Laser Radial Weight?

LaLi

Active Member
#2
No idea, but if it's important/urgent I might actually go and weigh mine later this week if I get my stuff together... Why do you want to know?
 

Rob77

New Member
Thread starter #3
Thanks very much, only if it's not too much trouble.

The reason is a bit complicated, which is why I didn't mention it initially, but perhaps you can advise. My Dad's decided to give up sailing and has offered me his Laser, with both the standard and Radial rigs included. As a 70kg beginner I'm guessing I'd be using the Radial rig. The only trouble is that I have a back problem and he's worried that I won't manage lifting the rig onto the boat when rigging it. I realise it sounds odd that I want to sail a singlehanded Laser with a dodgy back, but I do a lot of strenuous sport and gym stuff (1-2 hours a day, 6 days a week), so I'm fairly sure I'll be fit and strong enough (I'm certainly a lot fitter and stronger than my Dad), it's just lifting that I struggle with.

I've just discovered that the sail on its own is 2kg, which is good news. For windsurfing my largest complete rig comes in at around 10kg for the sail, mast and boom all together, and the board is about the same. I can't carry both to the water together, as most people do, but I can carry each on their own with no issues at all.
 

torrid

Just sailing
#4
For stepping the mast, it's more the wind than the weight of the rig. Most people step the mast without the boom attached.
 

Rob77

New Member
Thread starter #5
Thanks. I guess I probably won't know till I try. If, for example, the mast and sail weigh 7kg, that's not an issue for me to lift, but holding that in outstretched arms whilst the sail's been buffeted by the wind and trying to slot it in might be challenging for my back. I'll try and give it a go.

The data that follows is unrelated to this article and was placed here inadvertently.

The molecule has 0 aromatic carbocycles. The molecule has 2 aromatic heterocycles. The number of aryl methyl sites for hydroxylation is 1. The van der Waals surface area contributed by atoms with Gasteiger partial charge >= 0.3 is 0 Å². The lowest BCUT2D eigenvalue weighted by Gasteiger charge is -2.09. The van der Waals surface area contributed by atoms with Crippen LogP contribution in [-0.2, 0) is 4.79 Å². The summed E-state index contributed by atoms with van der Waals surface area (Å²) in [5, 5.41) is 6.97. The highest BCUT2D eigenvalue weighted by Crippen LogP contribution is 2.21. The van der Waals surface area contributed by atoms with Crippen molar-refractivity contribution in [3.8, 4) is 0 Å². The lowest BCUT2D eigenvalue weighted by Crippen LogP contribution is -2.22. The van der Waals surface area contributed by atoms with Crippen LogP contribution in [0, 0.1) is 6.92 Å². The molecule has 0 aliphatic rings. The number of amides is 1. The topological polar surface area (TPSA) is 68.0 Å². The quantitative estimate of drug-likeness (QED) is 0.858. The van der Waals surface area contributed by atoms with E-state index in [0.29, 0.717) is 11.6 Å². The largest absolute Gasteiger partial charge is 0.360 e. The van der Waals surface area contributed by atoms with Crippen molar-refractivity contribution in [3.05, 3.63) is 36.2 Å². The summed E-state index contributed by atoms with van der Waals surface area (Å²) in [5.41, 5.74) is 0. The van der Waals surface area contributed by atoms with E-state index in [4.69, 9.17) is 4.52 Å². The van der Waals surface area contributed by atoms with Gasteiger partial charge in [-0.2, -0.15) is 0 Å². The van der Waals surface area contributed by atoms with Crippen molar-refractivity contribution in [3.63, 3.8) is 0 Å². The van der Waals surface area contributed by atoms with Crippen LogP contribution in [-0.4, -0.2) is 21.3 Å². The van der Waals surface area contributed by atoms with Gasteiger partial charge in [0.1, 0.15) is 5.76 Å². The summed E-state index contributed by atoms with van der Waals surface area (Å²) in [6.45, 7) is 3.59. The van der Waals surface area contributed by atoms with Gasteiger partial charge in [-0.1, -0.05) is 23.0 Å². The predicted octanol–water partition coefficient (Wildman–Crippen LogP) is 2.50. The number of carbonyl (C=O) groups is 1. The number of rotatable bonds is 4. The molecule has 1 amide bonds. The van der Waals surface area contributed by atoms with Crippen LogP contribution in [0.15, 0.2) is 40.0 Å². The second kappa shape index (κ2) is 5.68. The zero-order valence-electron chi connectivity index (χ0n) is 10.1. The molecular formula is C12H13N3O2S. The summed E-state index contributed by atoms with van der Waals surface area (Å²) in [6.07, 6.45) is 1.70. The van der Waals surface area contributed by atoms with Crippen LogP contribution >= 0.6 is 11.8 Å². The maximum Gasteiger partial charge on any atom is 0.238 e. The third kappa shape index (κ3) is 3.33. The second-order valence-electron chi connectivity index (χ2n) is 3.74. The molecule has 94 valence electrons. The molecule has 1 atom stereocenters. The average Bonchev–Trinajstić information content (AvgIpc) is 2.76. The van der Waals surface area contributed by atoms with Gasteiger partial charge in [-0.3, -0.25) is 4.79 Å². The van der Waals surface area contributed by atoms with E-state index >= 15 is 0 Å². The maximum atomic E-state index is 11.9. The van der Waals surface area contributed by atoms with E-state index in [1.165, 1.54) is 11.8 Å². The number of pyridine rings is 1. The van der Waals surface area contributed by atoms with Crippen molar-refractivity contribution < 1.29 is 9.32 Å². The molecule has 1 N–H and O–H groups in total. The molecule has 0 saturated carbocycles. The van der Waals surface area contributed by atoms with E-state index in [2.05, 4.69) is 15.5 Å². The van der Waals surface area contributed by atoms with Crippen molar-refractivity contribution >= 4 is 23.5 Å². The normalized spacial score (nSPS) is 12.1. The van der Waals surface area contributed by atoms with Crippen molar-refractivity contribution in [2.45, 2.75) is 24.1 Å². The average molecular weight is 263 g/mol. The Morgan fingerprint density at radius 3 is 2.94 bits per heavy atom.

LaLi

Active Member
#6
70 kg is a very good size for the Radial.

As torrid said, you can count out the weight of the boom so you'll be lifting just the mast and the sail. Occasionally someone suggests rigging the boom first and then lifting up the whole rig, but I've never even seen anyone do that live, and don't recommend it.

What possibly hurts the back most is the twisting motion when bringing the mast from a horizontal to a vertical position. You might want to put the mast foot against something solid and then use the whole spar as a lever to bring it up. That'll also minimize the time you need to support the whole weight. In very windy and/or gusty conditions, ask for help.
 

torrid

Just sailing
#7
A good rule of thumb is if you can't step the mast, it's too windy for you to go sailing.

If you are able to windsurf despite having a "dodgy" back, I don't think a Laser will be any trouble for you. Also, the people who DO step the mast/boom as a single unit (not very many) work the rig like a windsurf sail while doing so. Your windsurfing experience might give you a leg up if you choose to rig that way.
 
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Rob77

New Member
Thread starter #8